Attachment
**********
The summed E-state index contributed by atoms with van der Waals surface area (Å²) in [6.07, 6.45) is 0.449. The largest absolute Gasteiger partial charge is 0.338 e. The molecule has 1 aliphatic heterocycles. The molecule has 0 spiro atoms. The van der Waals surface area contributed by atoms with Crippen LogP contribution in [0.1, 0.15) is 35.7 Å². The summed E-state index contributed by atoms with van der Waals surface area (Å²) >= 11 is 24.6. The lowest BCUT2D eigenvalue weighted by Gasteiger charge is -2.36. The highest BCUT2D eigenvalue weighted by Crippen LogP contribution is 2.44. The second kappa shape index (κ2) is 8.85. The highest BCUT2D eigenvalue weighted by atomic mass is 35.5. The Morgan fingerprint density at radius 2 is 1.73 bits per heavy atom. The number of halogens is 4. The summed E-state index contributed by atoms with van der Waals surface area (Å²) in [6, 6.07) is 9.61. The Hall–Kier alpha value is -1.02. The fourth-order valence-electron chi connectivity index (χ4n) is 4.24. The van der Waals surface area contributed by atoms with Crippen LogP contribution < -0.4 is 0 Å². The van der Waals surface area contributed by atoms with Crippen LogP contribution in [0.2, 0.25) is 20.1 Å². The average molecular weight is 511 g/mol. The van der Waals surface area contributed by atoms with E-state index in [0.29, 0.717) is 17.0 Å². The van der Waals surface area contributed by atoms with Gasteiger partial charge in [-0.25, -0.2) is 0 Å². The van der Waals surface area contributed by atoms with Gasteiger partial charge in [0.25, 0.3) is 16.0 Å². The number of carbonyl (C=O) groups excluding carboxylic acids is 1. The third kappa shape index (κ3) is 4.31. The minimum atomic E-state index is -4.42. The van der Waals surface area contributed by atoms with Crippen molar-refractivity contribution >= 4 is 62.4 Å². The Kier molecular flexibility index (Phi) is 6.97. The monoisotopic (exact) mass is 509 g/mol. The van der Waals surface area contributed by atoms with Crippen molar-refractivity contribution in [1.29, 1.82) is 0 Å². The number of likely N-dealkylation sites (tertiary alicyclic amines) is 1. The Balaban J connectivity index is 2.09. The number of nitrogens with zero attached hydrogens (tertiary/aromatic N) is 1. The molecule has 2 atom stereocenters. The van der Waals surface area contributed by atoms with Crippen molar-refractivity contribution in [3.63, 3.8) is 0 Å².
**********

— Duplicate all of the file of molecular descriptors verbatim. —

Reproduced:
The summed E-state index contributed by atoms with van der Waals surface area (Å²) in [6.07, 6.45) is 0.449. The largest absolute Gasteiger partial charge is 0.338 e. The molecule has 1 aliphatic heterocycles. The molecule has 0 spiro atoms. The van der Waals surface area contributed by atoms with Crippen LogP contribution in [0.1, 0.15) is 35.7 Å². The summed E-state index contributed by atoms with van der Waals surface area (Å²) >= 11 is 24.6. The lowest BCUT2D eigenvalue weighted by Gasteiger charge is -2.36. The highest BCUT2D eigenvalue weighted by Crippen LogP contribution is 2.44. The second kappa shape index (κ2) is 8.85. The highest BCUT2D eigenvalue weighted by atomic mass is 35.5. The Morgan fingerprint density at radius 2 is 1.73 bits per heavy atom. The number of halogens is 4. The summed E-state index contributed by atoms with van der Waals surface area (Å²) in [6, 6.07) is 9.61. The Hall–Kier alpha value is -1.02. The fourth-order valence-electron chi connectivity index (χ4n) is 4.24. The van der Waals surface area contributed by atoms with Crippen LogP contribution < -0.4 is 0 Å². The van der Waals surface area contributed by atoms with Crippen LogP contribution in [0.2, 0.25) is 20.1 Å². The average molecular weight is 511 g/mol. The van der Waals surface area contributed by atoms with E-state index in [0.29, 0.717) is 17.0 Å². The van der Waals surface area contributed by atoms with Gasteiger partial charge in [-0.25, -0.2) is 0 Å². The van der Waals surface area contributed by atoms with Gasteiger partial charge in [0.25, 0.3) is 16.0 Å². The number of carbonyl (C=O) groups excluding carboxylic acids is 1. The third kappa shape index (κ3) is 4.31. The minimum atomic E-state index is -4.42. The van der Waals surface area contributed by atoms with Crippen molar-refractivity contribution >= 4 is 62.4 Å². The Kier molecular flexibility index (Phi) is 6.97. The monoisotopic (exact) mass is 509 g/mol. The van der Waals surface area contributed by atoms with Crippen molar-refractivity contribution in [1.29, 1.82) is 0 Å². The number of likely N-dealkylation sites (tertiary alicyclic amines) is 1. The Balaban J connectivity index is 2.09. The number of nitrogens with zero attached hydrogens (tertiary/aromatic N) is 1. The molecule has 2 atom stereocenters. The van der Waals surface area contributed by atoms with Crippen molar-refractivity contribution in [3.63, 3.8) is 0 Å².